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Ăneas appear arms army battle bear beginning body born bring CŠsar called camp cavalry character Cicero close comes command consul course crime death desire emperor enemy eyes face fame father fear feel fire force fortune friends give given gods Greek hand Hannibal head heaven honor hope horse human interest Italy Latin less literature live Livy look lost Lucretius master means mind mother nature Nero never night once pass perhaps person Plautus poem poet present readers remains Roman Rome round seems senate sent side slave soldiers soon speak spirit story sword Tacitus tell things thou thought translation turn verse Virgil whole wish young youth
Page 290 - On what foundation stands the warrior's pride? How just his hopes, let Swedish Charles decide; A frame of adamant, a soul of fire, No dangers fright him, and no labours tire...
Page 291 - While ladies interpose, and slaves debate. But did not Chance at length her error mend? Did no subverted empire mark his end? Did rival monarchs give the fatal wound? Or hostile millions press him to the ground? His fall was destin'd to a barren strand, A petty fortress, and a dubious hand; He left the name, at which the world grew pale To point a moral, or adorn a tale.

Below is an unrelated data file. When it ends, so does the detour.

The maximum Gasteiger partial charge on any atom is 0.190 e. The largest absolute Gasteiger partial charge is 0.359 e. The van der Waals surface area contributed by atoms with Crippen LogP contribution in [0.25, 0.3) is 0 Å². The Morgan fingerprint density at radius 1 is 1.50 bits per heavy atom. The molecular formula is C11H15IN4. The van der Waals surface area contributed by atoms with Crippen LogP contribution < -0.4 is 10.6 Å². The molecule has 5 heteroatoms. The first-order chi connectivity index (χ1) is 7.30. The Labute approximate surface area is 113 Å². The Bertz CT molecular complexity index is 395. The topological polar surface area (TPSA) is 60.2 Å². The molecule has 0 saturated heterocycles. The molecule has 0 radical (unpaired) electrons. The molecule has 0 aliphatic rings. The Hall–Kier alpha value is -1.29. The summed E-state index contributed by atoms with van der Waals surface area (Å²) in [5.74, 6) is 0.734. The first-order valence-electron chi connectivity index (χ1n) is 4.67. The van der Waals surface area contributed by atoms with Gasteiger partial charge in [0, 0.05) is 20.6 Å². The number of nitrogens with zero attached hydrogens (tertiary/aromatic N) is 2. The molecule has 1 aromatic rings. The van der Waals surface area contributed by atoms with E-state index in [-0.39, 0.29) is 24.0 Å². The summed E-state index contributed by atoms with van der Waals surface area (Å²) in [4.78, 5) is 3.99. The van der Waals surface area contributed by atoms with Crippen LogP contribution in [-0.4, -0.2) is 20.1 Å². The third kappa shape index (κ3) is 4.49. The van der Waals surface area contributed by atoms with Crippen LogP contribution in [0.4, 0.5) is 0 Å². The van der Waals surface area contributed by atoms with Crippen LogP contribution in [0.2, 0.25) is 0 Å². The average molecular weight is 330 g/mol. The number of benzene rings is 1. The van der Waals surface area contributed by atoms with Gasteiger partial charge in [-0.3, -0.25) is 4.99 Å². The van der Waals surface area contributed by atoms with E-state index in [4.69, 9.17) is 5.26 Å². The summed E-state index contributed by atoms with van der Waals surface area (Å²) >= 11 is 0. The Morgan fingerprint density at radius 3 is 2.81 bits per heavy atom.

Page 102 - His banish'd gods restor'd to rites divine, And settled sure succession in his line, From whence the race of Alban fathers come, And the long glories of majestic Rome.
Page 141 - ... him, and in proportion to his degree in that we are to admire him. No author or man ever excelled all the world in more than one faculty : and as Homer has done this in invention, Virgil has in judgment. Not...
Page 268 - Rejoices with a wholesome fear, And hopes in spite of pain ; If Winter bellow from the north, Soon the sweet Spring comes dancing forth, And Nature laughs again. What if thine Heaven be overcast, The dark appearance will not last ; Expect a brighter sky. The God that strings the silver bow Awakes sometimes the muses too, And lays his arrows by.
Page 268 - He that holds fast the golden mean, And lives contentedly between The little and the great...
Page 269 - AND is this all ? Can Reason do no more Than bid me shun the deep, and dread the shore ? Sweet moralist ! afloat on life's rough sea, The Christian has an art unknown to thee : He holds no parley with unmanly fears ; Where Duty bids he confidently steers, Faces a thousand dangers at her call, And, trusting in his God, surmounts them all.
Page 99 - While yet the spring is young, while earth unbinds Her frozen bosom to the western winds ; While mountain snows dissolve against the sun, And streams yet new, from precipices run ; E'en in this early dawning of the year, Produce the plough, and yoke the sturdy steer, And goad him till he groans beneath his toil, Till the bright share is buried in the soil.